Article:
Blog post
September 19, 2019

Sydney’s Nightlife Unlocked: An Analysis Of The Lock Out Laws

In an effort to compete with cities around the world with a bustling nightlife, Sydney’s controversial lock out laws have recently been dialed back to resuscitate the city’s weakened night-life and revive the city’s economy.

In this article we’ll explore the media coverage around Sydney’s lock out laws in the lead up to the recent changes.

About the lock out laws

Since the inception of the laws in 2014, many restaurants, pubs, nightclubs and bars in Kings Cross, Haymarket, Surry Hills, Cockle Bay and Darlinghurst have been required to abide by the laws of denying people entry after 1:30am and ceasing alcohol service at 3am. 

The lock out laws will remain in Kings Cross however they will be abolished in the CBD. 

Sydney is a global city, yet it’s also a city that turns into a ghost town once the sun goes down. It’s lacking nightlife has not reflected the status of a global city and as such a rev up has been ordered by the NSW Premier. The City of Sydney Council notes the nearly half a million people aged under 35 give Sydney a miss every year and as a result is hurting the economy.

A parliamentary inquiry was undertaken to examine the impact of the laws on nightlife and crime. With over 800 submissions, the committee were given insight into the restrictions having reduced crime in Kings Cross, yet it had also taken a toll on Sydney’s night-time economy and had taken a hit. The live music industry has been the main industry affected with more than 170 venues shutting down during the past five years. 

The Keep Sydney Safe campaign- run by the Last Drinks coalition of emergency service workers, questions whether removing the restrictions is a good idea as their studies show the most effective way to reduce alcohol-fueled violence is by placing restrictions on the late-night sale of alcohol. 

Lock out laws media mention analysis and key spokespeople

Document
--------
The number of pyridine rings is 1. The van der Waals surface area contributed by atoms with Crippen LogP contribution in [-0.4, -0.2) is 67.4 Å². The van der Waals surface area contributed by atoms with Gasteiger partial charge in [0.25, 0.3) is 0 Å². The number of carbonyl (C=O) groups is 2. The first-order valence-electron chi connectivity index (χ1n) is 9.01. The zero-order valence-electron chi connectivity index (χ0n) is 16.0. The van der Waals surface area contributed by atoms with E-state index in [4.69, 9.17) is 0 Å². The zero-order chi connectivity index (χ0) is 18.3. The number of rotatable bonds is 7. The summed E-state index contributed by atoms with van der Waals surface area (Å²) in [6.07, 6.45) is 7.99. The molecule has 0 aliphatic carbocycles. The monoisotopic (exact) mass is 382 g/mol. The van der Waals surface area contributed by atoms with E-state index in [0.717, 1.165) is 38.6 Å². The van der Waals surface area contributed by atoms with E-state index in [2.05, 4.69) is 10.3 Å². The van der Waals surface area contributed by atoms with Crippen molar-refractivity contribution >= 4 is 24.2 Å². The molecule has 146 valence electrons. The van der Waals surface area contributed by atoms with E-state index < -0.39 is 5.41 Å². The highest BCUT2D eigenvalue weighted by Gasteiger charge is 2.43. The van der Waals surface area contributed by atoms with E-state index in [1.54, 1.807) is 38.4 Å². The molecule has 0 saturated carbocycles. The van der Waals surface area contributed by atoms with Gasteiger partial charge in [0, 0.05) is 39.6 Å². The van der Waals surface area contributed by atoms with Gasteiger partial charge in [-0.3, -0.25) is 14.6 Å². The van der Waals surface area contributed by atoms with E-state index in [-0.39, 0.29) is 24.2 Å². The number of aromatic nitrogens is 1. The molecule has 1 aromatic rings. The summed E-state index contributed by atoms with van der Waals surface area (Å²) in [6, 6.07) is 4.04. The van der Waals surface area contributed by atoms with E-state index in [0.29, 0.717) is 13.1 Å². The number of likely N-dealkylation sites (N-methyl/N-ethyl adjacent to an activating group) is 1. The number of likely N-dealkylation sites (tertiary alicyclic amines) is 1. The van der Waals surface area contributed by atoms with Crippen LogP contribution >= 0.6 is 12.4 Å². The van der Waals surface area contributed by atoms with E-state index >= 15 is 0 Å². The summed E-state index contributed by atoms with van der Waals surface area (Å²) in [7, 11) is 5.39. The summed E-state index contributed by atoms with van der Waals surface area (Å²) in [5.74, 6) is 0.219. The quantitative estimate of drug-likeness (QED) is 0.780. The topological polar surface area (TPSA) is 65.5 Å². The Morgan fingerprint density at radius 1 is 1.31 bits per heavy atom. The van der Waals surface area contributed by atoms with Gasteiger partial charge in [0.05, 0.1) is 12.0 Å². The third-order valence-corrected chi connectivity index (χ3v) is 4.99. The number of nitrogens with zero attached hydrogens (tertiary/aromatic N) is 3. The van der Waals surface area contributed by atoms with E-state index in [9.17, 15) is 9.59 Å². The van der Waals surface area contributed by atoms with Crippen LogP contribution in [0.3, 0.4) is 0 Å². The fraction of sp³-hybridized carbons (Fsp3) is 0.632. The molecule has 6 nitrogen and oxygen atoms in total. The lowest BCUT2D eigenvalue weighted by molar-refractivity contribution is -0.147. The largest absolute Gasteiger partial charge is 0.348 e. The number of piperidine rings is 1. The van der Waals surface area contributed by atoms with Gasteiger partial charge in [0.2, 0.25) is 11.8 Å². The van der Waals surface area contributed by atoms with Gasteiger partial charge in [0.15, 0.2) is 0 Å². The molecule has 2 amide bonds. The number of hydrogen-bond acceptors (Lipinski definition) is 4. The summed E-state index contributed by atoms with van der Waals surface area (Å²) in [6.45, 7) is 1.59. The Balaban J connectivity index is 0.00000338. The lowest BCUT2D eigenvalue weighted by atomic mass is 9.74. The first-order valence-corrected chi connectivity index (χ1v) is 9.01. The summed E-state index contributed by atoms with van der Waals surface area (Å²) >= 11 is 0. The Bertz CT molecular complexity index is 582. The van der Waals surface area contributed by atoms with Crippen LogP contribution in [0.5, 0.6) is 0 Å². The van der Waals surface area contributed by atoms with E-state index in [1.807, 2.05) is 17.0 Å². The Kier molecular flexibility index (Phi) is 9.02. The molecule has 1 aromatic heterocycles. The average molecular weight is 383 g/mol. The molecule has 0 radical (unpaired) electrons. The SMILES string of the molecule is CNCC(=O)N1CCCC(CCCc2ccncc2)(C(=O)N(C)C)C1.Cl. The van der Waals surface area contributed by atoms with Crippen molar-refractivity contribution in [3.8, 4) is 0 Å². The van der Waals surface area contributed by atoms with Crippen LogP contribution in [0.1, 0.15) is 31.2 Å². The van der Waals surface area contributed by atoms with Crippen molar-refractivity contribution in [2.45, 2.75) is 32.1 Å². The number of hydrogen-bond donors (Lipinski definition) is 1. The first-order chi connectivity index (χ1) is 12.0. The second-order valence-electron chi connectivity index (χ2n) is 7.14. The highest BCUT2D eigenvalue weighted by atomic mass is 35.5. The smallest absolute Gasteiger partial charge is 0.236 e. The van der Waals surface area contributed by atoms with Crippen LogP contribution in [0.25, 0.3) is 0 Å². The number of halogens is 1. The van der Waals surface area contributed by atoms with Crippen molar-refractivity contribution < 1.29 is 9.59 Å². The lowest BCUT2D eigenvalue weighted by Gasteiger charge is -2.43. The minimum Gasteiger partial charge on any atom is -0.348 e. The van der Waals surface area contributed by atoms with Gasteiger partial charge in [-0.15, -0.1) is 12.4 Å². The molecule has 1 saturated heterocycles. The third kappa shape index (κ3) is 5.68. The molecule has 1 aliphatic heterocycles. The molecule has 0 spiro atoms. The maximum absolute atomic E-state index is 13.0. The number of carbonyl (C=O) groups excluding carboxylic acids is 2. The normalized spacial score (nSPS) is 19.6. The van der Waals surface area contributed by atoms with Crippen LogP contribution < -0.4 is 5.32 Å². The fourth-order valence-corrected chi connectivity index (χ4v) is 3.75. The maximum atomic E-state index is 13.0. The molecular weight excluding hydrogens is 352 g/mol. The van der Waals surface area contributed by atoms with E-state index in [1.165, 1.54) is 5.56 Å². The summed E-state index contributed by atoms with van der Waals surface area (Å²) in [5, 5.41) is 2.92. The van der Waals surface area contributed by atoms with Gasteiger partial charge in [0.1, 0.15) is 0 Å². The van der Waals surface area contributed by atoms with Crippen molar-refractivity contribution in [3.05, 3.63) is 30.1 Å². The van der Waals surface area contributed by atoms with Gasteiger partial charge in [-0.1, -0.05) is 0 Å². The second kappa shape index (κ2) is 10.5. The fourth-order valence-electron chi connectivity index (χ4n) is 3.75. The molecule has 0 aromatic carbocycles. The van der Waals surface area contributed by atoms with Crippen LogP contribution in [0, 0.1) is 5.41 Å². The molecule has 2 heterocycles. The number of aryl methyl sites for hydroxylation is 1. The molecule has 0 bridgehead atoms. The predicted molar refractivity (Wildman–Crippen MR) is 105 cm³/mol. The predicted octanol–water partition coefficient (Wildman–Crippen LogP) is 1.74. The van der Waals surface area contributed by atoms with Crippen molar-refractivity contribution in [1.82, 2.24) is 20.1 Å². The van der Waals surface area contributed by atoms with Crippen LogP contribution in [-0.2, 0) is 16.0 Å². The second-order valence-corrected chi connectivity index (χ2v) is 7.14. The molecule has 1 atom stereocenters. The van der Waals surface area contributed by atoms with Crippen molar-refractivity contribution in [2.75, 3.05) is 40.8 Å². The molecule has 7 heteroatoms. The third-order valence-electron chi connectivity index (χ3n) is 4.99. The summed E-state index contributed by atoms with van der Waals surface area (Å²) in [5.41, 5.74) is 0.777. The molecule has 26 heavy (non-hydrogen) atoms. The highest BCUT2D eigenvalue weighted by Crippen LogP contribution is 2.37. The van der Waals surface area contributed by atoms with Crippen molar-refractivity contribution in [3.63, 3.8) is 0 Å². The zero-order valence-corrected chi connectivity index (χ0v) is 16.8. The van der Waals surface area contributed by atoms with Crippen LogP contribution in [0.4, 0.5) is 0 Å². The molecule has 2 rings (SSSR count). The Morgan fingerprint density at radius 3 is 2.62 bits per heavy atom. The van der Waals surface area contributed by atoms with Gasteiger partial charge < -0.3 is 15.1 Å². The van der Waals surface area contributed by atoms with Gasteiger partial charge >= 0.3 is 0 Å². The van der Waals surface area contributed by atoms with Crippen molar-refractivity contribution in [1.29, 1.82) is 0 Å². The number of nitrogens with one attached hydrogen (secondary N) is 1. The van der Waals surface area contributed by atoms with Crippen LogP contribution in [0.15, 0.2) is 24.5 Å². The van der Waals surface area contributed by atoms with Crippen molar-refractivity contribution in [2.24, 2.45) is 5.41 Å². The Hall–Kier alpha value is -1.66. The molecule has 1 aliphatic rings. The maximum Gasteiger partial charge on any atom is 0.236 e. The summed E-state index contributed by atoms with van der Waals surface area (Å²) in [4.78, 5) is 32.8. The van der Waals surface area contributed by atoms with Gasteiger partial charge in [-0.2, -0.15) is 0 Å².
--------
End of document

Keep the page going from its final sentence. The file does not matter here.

Mentions of lock out laws January 1 2019 – September 13 2019

Not surprisingly, we have seen a spike in conversations around the topic of “lock out laws” in September since the announcement of their abolition, with mentions reaching similar figures to those in May when it was first announced the laws would be reviewed.

It is notable that the top five spokespeople leading conversations about the lock out laws are split for and against removal.

We see in the graph below Gladys Berejiklian is leading the conversations across Print, Broadcast and Online with 41 percent and she discusses the need to balance the community safety alongside having a strong night time economy and it being time to revitalise the city’s nightlife.

Dr Tony Sara from the Last Drinks Campaign, who opposes revocation, makes up 21 percent of conversations, and he focuses on the laws have dramatically reduced alcohol-related assaults. Tyson Koh from Keep Sydney Open, who has been campaigning for the removal of the laws for the last five years and has recently started a campaign for pill testing at festivals, follows closely behind Dr Sara with 18 percent of conversations. 

Other opponents of the reversal, including the NSW Nurses and Midwives Association and St Vincent’s Hospital, are calling on the State Government to retain the laws. They point out that laws have already saved half a million dollars in ambulance and medical costs at St Vincent’s Hospital alone by decreasing the number of fractures requiring surgery. They also warn the rollback could result in a rise in alcohol-fueled violence, putting the safety of the community at risk. Hospital emergency staff are disappointed in the decision as they treat most of the city’s emergency patients and see the results of violence first hand.

Although the government is set to lift the laws, the NSW Premier has stated they could be reintroduced quickly, if their removal does not make a positive impact on the city.

If you would like to learn more about this topic through the media lens or anything media intelligence related, get in touch with us today.


Louise Wallace
Louise Wallace
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